The Minsk II ceasefire must be respected by both Russia and Ukraine if sanctions against Moscow are to be lifted, said a German lawmaker on Monday, according to Tass, a pro-Russian news site. While Germany has been a leader in imposing sanctions against Russia for its annexation of Crimea and involvement in the eastern Ukraine conflict, Berlin has been concerned about the knock-on effect of sanctions on its $105 billion bilateral trade with Russia, which has steadily decreased as sanctions and the falling price of oil take a toll on the Russian economy.

"We in Germany would like the political foundation for the sanctions to go as soon as possible and the sanctions themselves become a thing of the past. But it is clear that for the sanctions to be lifted, the Minsk Accords need to be implemented," said Bernhard Kaster, chairman of the Christian Democratic Union of Germany faction in the Bundestag -- a legislative body in Germany -- and head of the Russia-Germany parliamentary group, told journalists in Novosibirsk, Russia.

Kaster's comments, while not representative of the German government, do echo much of what German Chancellor Angela Merkel's government has said in recent months. Merkel has been forced to deal with a complex situation in Berlin where many members of her own party are wary about pushing Russia too hard, while businesses have lobbied that Russian sanctions will hurt German exports in the long term.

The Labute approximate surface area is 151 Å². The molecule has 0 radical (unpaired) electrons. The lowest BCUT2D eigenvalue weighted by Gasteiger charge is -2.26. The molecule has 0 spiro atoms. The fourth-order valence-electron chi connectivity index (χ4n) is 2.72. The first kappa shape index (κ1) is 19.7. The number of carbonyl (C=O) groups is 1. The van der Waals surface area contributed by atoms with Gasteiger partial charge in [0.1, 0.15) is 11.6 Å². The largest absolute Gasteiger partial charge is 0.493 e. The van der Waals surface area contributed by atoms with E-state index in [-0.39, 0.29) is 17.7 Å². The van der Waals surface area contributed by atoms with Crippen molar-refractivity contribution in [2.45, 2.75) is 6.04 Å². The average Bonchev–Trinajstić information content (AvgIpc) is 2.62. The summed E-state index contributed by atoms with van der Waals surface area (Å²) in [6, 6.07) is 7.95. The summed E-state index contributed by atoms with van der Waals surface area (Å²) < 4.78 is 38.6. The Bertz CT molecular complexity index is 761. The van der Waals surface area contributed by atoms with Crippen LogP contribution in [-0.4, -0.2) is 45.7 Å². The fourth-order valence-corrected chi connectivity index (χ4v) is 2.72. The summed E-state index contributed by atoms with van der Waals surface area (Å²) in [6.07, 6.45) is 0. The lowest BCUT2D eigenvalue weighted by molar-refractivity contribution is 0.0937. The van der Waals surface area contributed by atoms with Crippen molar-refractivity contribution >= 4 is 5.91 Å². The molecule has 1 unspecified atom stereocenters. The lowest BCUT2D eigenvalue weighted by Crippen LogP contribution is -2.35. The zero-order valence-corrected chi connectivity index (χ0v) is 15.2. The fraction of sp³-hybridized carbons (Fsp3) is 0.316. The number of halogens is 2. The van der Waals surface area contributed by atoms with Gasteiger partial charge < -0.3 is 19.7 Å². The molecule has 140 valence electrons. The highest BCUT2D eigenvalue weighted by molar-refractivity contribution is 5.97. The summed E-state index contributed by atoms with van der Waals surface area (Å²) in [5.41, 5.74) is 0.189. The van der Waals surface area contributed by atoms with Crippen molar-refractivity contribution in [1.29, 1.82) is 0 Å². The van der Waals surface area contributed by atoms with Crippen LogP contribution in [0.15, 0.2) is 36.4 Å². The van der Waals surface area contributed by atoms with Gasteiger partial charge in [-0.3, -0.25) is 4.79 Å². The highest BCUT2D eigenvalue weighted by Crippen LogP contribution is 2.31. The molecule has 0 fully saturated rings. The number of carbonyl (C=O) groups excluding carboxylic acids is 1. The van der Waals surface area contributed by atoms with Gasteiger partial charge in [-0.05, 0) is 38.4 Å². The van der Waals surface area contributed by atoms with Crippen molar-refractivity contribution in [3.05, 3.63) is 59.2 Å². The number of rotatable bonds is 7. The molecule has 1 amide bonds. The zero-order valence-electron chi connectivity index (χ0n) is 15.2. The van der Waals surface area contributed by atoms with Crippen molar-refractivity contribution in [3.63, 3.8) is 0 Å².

"The goal was never to push Russia politically and economically into chaos," said Germany's deputy  chancellor Sigmar Gabriel in an interview with German newspaper Bild Am Sonntag in January. "Whoever wants that will provoke a much more dangerous situation for all of us in Europe," he said, adding that the aim of the sanctions so far was to bring Russia back into negotiations."

"We want to help solve the conflict in Ukraine, not to force Russia to its knees," he added. 

Kaster said sanctions were still the best way to solve international disputes and to counter violence, as seen in the contested region of Donbas in eastern Ukraine. He, along with a trade delegation from the German parliament, visited the Chkalov Aircraft Factory in Novosibirsk -- which uses German-based manufacturers in the production of its Sukhoi super jet -- and met Russian counterparts to discuss trade between the two countries. 

"We are going through troubled political times, exactly the times when talks should be maintained. This manufacturer works in close contact with German producers," Kaster said.

According to Sergey Smirnov, director of the Chkalov Aircraft Factory, 80 percent of the machines and other equipment used in the production process are made in Germany.